From Texas Standard:
Texas news outlets often report on death penalty stories, given that the state leads the nation in prisoner executions. But rarely do reports tell the stories of women on death row. Those women are housed in a prison in Gatesville, and as I wait for the guards to bring over inmate Linda Carty, I notice the room is very different from the crammed spaces where I’ve interviewed men on death row. There’s still glass separating us, but this room is spacious and well-lit.
Carty has been on death row for 17 years. In 2001, she and three men invaded 25-year-old Joana Rodriguez’s Houston home. They were convicted of kidnapping Rodriguez’s three-day old baby and leaving Rodriguez tied in a trunk where she died.
For her crimes, Carty was sentenced to death – a sentence that’s rare for women. You can count those women on death row in Texas with your fingers: Carty is one of six. By contrast, there's more than 200 men in Texas who are awaiting execution.
That’s the first of five reasons you’ll rarely hear about the women on death row: there’s very few of them.
Reason No. 2 is closely related to reason No. 1.
“Of the close to 1,500 executions in the United States since the 1970s, only 16 have been women,” says Robert Dunham of the Death Penalty Information Center in Washington.
He says since fewer women are executed, there are fewer headlines about them. The last time Texas executed a woman was five years ago.
Now for reason No. 3: Women on death row are treated differently than men. Their living conditions are less stringent. Linda Carty, for instance, has a job.
“We get to work four hours, and then we have two hours for rec: Tuesday/Thursday we get outside for two hours. Then, Monday, Wednesday, Friday, Saturday, Sunday you are allowed to watch TV for two hours,” Carty says.
But life on death row has its limitations. One is the phone: Carty is only allowed four phone calls a year, five minutes each. And guards carefully watch her every move. Then, there’s the death sentence itself.
“A death sentence is basically, how should I put it – it’s an onus that no one should have to live with; it’s added stress. It’s like an albatross you carry around – that burden to worry about,” Carty says.
Houston Attorney Wallis Nader specializes in prisoner’s rights. She says while stress is a challenge for all on death row, the men live in de facto isolation.
“That’s a difference that should not exist,” Nader says.
They don’t have the same freedom of movement as women, and are not allowed to have jobs. Their recreation also takes place in a cell, one hour a day.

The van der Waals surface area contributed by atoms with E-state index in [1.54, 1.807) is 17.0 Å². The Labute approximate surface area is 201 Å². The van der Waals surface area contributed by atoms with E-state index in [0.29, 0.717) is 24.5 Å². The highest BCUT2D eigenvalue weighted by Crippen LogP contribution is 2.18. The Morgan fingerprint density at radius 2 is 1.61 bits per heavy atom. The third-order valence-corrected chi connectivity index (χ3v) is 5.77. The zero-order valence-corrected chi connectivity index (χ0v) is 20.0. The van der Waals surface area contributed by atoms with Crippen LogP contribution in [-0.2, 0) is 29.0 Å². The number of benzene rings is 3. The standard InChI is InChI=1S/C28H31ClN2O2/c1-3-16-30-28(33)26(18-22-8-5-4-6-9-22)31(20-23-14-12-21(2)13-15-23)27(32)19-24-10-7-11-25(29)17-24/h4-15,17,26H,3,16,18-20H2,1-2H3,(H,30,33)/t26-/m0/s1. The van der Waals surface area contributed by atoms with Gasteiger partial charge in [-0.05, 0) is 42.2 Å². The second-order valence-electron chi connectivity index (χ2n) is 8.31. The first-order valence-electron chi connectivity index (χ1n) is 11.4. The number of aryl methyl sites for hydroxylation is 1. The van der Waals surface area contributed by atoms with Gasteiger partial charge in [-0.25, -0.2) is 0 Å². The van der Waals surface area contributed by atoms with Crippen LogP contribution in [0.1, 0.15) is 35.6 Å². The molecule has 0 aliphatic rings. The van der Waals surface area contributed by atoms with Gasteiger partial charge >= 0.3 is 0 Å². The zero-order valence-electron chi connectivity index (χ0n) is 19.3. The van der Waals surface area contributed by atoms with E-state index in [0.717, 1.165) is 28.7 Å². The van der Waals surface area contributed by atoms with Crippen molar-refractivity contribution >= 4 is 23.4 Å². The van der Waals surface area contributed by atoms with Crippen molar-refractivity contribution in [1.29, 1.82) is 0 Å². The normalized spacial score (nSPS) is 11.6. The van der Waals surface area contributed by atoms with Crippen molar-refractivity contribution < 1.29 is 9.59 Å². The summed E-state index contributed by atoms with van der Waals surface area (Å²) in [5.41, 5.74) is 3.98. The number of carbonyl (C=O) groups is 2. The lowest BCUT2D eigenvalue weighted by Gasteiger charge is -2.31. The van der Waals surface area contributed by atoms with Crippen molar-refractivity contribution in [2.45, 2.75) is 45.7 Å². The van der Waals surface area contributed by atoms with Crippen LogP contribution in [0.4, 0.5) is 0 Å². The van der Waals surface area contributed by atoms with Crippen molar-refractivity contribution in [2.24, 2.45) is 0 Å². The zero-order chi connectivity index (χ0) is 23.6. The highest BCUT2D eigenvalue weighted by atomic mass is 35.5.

“They are placed in an outside cage that is relatively small, and is often covered in bird feces," Nader says. "[It] tends to be not very different from the cell they were in before going to the recreation chamber.”
Nader and other attorneys have challenged the conditions the men face because they believe some are unconstitutional. The news media often cover those challenges, so that's another reason why we hear more about the men.
Reason No. 4: Robert Dunham with the Death Penalty Information Center says it’s the types of crimes women commit that tend to be different than those committed by men.
“Women are more likely to have committed an act of domestic violence – an act that prosecutors would describe as a 'crime of passion,' so it’s less likely that you’d have a woman who is prosecuted for premeditated murder,” Dunham says.
Even though the crimes are different, Dunham has noticed that women get a lot of attention before they’re sentenced, especially when the victims are children.
Lastly, reason No. 5 for the difference between the coverage of women and men on death row is that many women actually try to keep their stories out of the news, Dunham says. But he says that's sometimes to their detriment. When Dunham was an attorney, he suspected some of his female clients were living with mental health issues, or had experienced trauma, abuse or neglect by others. He often thought that by them sharing their experiences with the news media, that could help “humanize” them when they faced a jury.
“Juries think it’s necessary to kill monsters, but they really, really don’t want to kill people,” Dunham says.
But the women often asked their attorneys not to bring up their past traumas. Dunham says their stance was, “I would rather be dead, than be revictimized.”
They didn’t want to feel exposed in front of their loved ones, or ridiculed.
Death row inmate Linda Carty says her outcome would’ve been different had she told her whole story. Now, after 17 years, she’s not worried about being ridiculed or exposed, and has asked an attorney to look into her case.
“If I didn’t know what I have, I probably would be worried. But I do know what we have,” Carty says.
What she has is the hope of a new trial, and if she were to get it that would be at least one time the public would hear about a woman on death row before her death.